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Reap The Whirlwind

September 1, 2011 Leave a comment
AP
manipur
Reap The Whirlwind
The alleged rape and killing of a young girl by Assam Rifles personnel has the
Imphal Valley up in arms against the Armed Forces Special Powers Act Updates

Wasbir Hussain outlookindia

The olive-green armoured vehicle comes to a halt,

reverses and takes up position.

Three helmeted armymen disembark and stand guard around it.

At a nearby traffic intersection, two other paramilitary

troopers hold a light machine gun.

This is Imphal, capital of Manipur, seething with anger

ever since a 32-year-old woman was

arrested by the Assam Rifles and then found dead

with bullet marks a few hours later on July 11.

The violent public protests have come as a deep embarrassment for the security forces.

The Act, as it stands, empowers forces to open fire, arrest sans warrant.

Photographs of a dozen women activists in the nude protesting the murder

outside the headquarters of the Assam Rifles have become symbolic of the

public outrage against the act. Manorama Devi’s killing is being cited as yet

another example of the high-handedness of the security forces. Imphal has

never been the same since that July day.

Violence threatens to erupt in the city without notice. On August 3, things

looked relatively peaceful. But all of a sudden, there was hectic police bandobast.

Roads were blocked with barbed wire barricades and the paramilitary was out in strength.

That was because groups of students and youth converged on the streets and staged

a sit-in on the road that Congress chief minister Okram Ibobi Singh,

returning from New Delhi,

was to take. Rubber bullets were fired and the protesters were lathicharged and dispersed.

At least 100 protesters were injured and an elderly man collapsed and died.

All this happened on a single day. Since the upsurge began, about 500 protesters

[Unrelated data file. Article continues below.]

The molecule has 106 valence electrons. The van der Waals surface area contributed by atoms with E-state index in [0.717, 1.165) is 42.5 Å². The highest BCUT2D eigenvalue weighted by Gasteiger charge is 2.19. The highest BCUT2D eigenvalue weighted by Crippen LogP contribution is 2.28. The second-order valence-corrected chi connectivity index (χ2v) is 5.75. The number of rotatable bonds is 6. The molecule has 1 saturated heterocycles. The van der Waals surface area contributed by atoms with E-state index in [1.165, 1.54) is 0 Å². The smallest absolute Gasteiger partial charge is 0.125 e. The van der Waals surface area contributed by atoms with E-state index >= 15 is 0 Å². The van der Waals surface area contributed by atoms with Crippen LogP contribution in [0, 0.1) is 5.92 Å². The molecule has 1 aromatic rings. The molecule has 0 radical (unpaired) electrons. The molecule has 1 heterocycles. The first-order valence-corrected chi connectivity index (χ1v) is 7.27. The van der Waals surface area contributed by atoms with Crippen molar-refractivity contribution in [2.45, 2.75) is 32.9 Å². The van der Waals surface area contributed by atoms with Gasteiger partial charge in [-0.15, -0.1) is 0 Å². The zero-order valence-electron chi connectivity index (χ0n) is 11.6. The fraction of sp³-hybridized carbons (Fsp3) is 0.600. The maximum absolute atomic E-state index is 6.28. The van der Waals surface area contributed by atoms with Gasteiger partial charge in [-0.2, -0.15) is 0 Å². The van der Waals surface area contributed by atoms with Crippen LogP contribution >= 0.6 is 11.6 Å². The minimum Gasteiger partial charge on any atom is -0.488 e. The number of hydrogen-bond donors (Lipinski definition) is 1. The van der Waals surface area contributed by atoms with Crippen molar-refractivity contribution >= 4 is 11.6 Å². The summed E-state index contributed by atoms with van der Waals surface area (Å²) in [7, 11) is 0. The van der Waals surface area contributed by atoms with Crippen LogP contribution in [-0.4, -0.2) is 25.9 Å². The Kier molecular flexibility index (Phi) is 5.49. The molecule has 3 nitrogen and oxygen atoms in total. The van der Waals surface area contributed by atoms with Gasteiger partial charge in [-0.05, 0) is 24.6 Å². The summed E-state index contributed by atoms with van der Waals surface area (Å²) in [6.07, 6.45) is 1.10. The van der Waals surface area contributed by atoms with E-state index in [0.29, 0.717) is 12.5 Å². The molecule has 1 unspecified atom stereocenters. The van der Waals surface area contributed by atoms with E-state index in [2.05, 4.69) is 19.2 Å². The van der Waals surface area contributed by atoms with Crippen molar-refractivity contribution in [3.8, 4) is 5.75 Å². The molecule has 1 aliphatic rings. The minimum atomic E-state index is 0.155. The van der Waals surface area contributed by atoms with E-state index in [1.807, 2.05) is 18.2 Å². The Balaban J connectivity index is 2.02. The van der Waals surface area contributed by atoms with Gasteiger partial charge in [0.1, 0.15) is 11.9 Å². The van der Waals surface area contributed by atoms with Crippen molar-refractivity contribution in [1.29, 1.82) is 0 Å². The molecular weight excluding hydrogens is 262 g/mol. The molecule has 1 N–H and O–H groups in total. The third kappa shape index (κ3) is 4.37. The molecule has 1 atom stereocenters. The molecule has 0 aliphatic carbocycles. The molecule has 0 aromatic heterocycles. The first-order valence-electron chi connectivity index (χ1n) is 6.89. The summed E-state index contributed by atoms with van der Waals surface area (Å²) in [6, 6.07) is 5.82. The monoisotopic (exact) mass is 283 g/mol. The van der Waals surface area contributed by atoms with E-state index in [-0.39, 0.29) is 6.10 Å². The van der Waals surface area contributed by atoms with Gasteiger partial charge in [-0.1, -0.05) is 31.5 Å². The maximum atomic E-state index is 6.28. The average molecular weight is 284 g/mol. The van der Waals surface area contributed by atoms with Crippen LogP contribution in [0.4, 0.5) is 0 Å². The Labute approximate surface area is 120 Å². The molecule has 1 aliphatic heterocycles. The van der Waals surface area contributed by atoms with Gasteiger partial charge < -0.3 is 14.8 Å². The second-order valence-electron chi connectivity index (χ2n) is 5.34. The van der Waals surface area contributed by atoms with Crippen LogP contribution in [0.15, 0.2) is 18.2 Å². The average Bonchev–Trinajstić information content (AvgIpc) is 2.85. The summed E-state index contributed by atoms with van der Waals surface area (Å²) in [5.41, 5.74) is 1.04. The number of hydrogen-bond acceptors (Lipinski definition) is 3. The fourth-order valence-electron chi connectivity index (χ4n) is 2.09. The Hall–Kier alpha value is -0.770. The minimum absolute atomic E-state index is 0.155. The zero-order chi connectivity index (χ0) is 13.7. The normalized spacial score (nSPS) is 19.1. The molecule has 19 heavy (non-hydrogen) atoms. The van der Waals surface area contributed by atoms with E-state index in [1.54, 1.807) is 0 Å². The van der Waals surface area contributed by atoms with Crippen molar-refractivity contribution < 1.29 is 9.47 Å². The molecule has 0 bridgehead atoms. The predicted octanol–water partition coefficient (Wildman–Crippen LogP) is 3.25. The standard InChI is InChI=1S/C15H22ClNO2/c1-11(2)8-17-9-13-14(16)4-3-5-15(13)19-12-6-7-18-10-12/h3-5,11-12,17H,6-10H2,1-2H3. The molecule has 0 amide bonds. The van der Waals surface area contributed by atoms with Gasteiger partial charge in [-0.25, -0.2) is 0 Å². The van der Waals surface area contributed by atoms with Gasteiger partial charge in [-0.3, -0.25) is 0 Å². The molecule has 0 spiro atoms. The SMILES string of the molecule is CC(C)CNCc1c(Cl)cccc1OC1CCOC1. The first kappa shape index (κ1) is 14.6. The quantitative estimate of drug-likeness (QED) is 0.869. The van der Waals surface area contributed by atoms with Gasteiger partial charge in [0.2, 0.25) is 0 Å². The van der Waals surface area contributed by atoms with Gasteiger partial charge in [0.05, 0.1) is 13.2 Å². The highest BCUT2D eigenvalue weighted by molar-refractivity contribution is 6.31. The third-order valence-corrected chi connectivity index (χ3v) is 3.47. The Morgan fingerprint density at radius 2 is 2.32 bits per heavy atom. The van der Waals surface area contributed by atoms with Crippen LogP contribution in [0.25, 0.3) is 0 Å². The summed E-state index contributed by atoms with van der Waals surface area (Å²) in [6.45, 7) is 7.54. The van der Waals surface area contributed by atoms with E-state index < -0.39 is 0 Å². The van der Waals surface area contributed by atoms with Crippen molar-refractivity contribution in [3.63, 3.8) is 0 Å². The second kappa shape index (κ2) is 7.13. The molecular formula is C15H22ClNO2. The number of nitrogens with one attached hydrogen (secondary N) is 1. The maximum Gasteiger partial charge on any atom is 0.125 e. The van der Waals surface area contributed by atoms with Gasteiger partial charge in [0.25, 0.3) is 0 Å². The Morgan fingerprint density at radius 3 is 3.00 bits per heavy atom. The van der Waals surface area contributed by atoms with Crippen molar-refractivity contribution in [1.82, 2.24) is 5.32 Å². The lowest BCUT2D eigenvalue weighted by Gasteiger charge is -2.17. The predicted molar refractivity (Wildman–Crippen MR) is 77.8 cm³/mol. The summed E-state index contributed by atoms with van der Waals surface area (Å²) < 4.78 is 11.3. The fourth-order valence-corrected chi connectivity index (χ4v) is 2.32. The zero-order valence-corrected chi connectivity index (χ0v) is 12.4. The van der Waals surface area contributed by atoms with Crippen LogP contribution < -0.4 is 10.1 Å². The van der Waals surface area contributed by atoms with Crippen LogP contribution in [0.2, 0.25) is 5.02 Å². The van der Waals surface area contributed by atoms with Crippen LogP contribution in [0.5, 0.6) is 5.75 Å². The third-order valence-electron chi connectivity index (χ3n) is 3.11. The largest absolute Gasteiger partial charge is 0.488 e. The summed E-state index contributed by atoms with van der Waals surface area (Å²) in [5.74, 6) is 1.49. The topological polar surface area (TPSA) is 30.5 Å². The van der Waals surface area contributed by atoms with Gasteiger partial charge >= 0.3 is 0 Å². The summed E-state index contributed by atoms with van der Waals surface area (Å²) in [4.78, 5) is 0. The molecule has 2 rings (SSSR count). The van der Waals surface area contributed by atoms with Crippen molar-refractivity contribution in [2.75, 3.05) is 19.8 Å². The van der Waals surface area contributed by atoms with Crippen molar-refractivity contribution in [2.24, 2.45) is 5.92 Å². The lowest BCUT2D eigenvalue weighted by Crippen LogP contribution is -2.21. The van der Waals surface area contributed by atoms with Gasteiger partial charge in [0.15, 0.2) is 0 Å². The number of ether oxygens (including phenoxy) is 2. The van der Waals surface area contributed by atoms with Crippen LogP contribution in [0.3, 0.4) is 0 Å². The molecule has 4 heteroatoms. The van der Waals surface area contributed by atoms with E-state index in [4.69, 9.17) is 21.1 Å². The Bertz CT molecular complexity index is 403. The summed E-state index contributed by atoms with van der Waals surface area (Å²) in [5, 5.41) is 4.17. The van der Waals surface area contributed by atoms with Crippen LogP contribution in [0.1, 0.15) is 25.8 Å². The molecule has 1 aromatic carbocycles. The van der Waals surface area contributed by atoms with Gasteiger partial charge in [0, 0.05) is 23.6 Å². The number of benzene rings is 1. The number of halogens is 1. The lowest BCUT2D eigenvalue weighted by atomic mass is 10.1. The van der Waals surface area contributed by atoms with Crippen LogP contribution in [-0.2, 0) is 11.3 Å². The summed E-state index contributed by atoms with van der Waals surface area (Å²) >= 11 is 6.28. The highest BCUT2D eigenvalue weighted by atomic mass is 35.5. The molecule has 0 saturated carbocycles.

have been injured and several government properties set ablaze.

The people’s anger just refuses to die down.

The intensity of it all is such that the Opposition parties and even some members of the ruling

Congress have sided with the agitators in pressing for lifting of the stringent

Armed Forces (Assam & Manipur) Special Powers Act, 1958 (AFSPA).

Soon after reaching Imphal, Ibobi closeted himself with his cabinet.

He was apparently discussing means to defuse the crisis over AFSPA,

in force in the state since September 1980. The UPA government at the Centre,

after consultations with Ibobi as well as his Left allies,

seems to have come up with a way out.

New Delhi is keen on forming a panel, headed by a retired high court judge, to monitor

the use of AFSPA by the security forces. There is also a move to tone down some of the

harsher provisions under the Act. There is talk that all future arrests would require to

be cleared by an officer of the rank of a colonel. And those arrested will have to be

produced before a magistrate in 24 hours. The idea is to ensure accountability of

those engaged in counter-insurgency operations.

At Bamun Kampu, a locality on the outskirts of Imphal, the situation is tense.

It was from here that men of the 17 Assam Rifles—a paramilitary force that is

under the army’s operational command in Manipur—arrested Manorama Devi on July 11.

Near Manorama’s home, Meira Paibi volunteers, a vigilante group

of Manipuri women, sit on a dharna in hushed silence.

Thangjam Dolendra Meeti, Manorama’s younger brother and a

BA second year student,

recounts what happened on that fateful night. “Three of us, me,

my mother and sister